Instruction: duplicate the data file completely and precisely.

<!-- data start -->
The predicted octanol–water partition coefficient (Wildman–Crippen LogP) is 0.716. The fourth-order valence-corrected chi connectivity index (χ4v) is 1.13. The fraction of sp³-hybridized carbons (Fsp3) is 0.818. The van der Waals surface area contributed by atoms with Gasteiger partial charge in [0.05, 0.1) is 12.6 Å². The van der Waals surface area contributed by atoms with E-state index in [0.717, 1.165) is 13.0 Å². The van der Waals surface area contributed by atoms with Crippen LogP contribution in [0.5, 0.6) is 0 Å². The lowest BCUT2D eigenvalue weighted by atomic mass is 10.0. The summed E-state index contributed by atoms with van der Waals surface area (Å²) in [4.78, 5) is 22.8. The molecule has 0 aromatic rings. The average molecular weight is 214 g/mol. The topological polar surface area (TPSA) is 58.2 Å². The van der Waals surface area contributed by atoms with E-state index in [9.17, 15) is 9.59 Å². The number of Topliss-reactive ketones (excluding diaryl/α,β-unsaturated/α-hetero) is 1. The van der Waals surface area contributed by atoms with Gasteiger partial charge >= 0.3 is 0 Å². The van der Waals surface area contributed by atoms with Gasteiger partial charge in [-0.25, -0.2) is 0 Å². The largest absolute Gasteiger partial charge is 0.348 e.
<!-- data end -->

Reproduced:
The predicted octanol–water partition coefficient (Wildman–Crippen LogP) is 0.716. The fourth-order valence-corrected chi connectivity index (χ4v) is 1.13. The fraction of sp³-hybridized carbons (Fsp3) is 0.818. The van der Waals surface area contributed by atoms with Gasteiger partial charge in [0.05, 0.1) is 12.6 Å². The van der Waals surface area contributed by atoms with E-state index in [0.717, 1.165) is 13.0 Å². The van der Waals surface area contributed by atoms with Crippen LogP contribution in [0.5, 0.6) is 0 Å². The lowest BCUT2D eigenvalue weighted by atomic mass is 10.0. The summed E-state index contributed by atoms with van der Waals surface area (Å²) in [4.78, 5) is 22.8. The molecule has 0 aromatic rings. The average molecular weight is 214 g/mol. The topological polar surface area (TPSA) is 58.2 Å². The van der Waals surface area contributed by atoms with E-state index in [9.17, 15) is 9.59 Å². The number of Topliss-reactive ketones (excluding diaryl/α,β-unsaturated/α-hetero) is 1. The van der Waals surface area contributed by atoms with Gasteiger partial charge >= 0.3 is 0 Å². The van der Waals surface area contributed by atoms with Gasteiger partial charge in [-0.25, -0.2) is 0 Å². The largest absolute Gasteiger partial charge is 0.348 e.